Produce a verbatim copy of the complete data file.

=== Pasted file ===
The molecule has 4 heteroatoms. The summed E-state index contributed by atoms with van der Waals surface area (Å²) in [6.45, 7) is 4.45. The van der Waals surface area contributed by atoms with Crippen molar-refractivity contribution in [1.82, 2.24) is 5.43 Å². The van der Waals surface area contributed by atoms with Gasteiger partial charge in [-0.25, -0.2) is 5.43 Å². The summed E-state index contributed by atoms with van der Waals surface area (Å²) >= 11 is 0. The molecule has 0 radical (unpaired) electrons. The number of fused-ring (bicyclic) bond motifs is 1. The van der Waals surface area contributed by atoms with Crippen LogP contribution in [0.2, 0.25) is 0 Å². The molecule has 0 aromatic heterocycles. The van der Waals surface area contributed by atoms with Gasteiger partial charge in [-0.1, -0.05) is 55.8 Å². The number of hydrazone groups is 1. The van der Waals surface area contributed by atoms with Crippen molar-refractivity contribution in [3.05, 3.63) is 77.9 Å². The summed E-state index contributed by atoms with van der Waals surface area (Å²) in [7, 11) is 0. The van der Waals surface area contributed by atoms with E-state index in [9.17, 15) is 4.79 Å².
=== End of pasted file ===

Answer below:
The molecule has 4 heteroatoms. The summed E-state index contributed by atoms with van der Waals surface area (Å²) in [6.45, 7) is 4.45. The van der Waals surface area contributed by atoms with Crippen molar-refractivity contribution in [1.82, 2.24) is 5.43 Å². The van der Waals surface area contributed by atoms with Gasteiger partial charge in [-0.25, -0.2) is 5.43 Å². The summed E-state index contributed by atoms with van der Waals surface area (Å²) >= 11 is 0. The molecule has 0 radical (unpaired) electrons. The number of fused-ring (bicyclic) bond motifs is 1. The van der Waals surface area contributed by atoms with Crippen LogP contribution in [0.2, 0.25) is 0 Å². The molecule has 0 aromatic heterocycles. The van der Waals surface area contributed by atoms with Gasteiger partial charge in [-0.1, -0.05) is 55.8 Å². The number of hydrazone groups is 1. The van der Waals surface area contributed by atoms with Crippen molar-refractivity contribution in [3.05, 3.63) is 77.9 Å². The summed E-state index contributed by atoms with van der Waals surface area (Å²) in [7, 11) is 0. The van der Waals surface area contributed by atoms with E-state index in [9.17, 15) is 4.79 Å².